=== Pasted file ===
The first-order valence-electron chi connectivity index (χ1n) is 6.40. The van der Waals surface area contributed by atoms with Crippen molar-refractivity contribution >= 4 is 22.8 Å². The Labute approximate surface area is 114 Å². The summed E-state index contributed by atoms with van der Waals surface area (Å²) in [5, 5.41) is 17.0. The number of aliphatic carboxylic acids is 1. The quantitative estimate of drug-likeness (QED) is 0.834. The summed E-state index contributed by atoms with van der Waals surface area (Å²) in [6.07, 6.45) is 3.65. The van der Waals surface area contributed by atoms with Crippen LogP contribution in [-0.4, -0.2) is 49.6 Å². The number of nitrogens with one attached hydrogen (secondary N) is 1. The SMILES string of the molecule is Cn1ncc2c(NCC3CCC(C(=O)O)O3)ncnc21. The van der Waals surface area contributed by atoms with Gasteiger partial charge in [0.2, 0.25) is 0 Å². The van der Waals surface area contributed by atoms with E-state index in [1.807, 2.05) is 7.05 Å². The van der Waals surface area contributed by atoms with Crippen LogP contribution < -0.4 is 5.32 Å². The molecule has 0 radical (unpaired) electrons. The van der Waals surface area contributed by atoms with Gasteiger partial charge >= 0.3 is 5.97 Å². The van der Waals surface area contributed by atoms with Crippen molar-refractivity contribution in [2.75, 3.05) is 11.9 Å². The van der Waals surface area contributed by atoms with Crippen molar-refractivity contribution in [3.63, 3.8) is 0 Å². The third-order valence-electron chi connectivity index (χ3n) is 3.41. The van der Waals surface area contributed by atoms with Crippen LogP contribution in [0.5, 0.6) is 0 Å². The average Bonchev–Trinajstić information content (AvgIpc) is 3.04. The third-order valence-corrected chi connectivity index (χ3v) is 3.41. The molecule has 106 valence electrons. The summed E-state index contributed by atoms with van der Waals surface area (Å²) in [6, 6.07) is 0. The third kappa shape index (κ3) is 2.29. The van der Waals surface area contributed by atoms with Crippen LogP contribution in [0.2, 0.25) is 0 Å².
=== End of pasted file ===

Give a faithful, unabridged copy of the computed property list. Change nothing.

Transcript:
The first-order valence-electron chi connectivity index (χ1n) is 6.40. The van der Waals surface area contributed by atoms with Crippen molar-refractivity contribution >= 4 is 22.8 Å². The Labute approximate surface area is 114 Å². The summed E-state index contributed by atoms with van der Waals surface area (Å²) in [5, 5.41) is 17.0. The number of aliphatic carboxylic acids is 1. The quantitative estimate of drug-likeness (QED) is 0.834. The summed E-state index contributed by atoms with van der Waals surface area (Å²) in [6.07, 6.45) is 3.65. The van der Waals surface area contributed by atoms with Crippen LogP contribution in [-0.4, -0.2) is 49.6 Å². The number of nitrogens with one attached hydrogen (secondary N) is 1. The SMILES string of the molecule is Cn1ncc2c(NCC3CCC(C(=O)O)O3)ncnc21. The van der Waals surface area contributed by atoms with Gasteiger partial charge in [0.2, 0.25) is 0 Å². The van der Waals surface area contributed by atoms with E-state index in [1.807, 2.05) is 7.05 Å². The van der Waals surface area contributed by atoms with Crippen LogP contribution < -0.4 is 5.32 Å². The molecule has 0 radical (unpaired) electrons. The van der Waals surface area contributed by atoms with Gasteiger partial charge >= 0.3 is 5.97 Å². The van der Waals surface area contributed by atoms with Crippen molar-refractivity contribution in [2.75, 3.05) is 11.9 Å². The van der Waals surface area contributed by atoms with Crippen molar-refractivity contribution in [3.63, 3.8) is 0 Å². The third-order valence-electron chi connectivity index (χ3n) is 3.41. The van der Waals surface area contributed by atoms with Crippen LogP contribution in [0.5, 0.6) is 0 Å². The average Bonchev–Trinajstić information content (AvgIpc) is 3.04. The third-order valence-corrected chi connectivity index (χ3v) is 3.41. The molecule has 106 valence electrons. The summed E-state index contributed by atoms with van der Waals surface area (Å²) in [6, 6.07) is 0. The third kappa shape index (κ3) is 2.29. The van der Waals surface area contributed by atoms with Crippen LogP contribution in [0.2, 0.25) is 0 Å².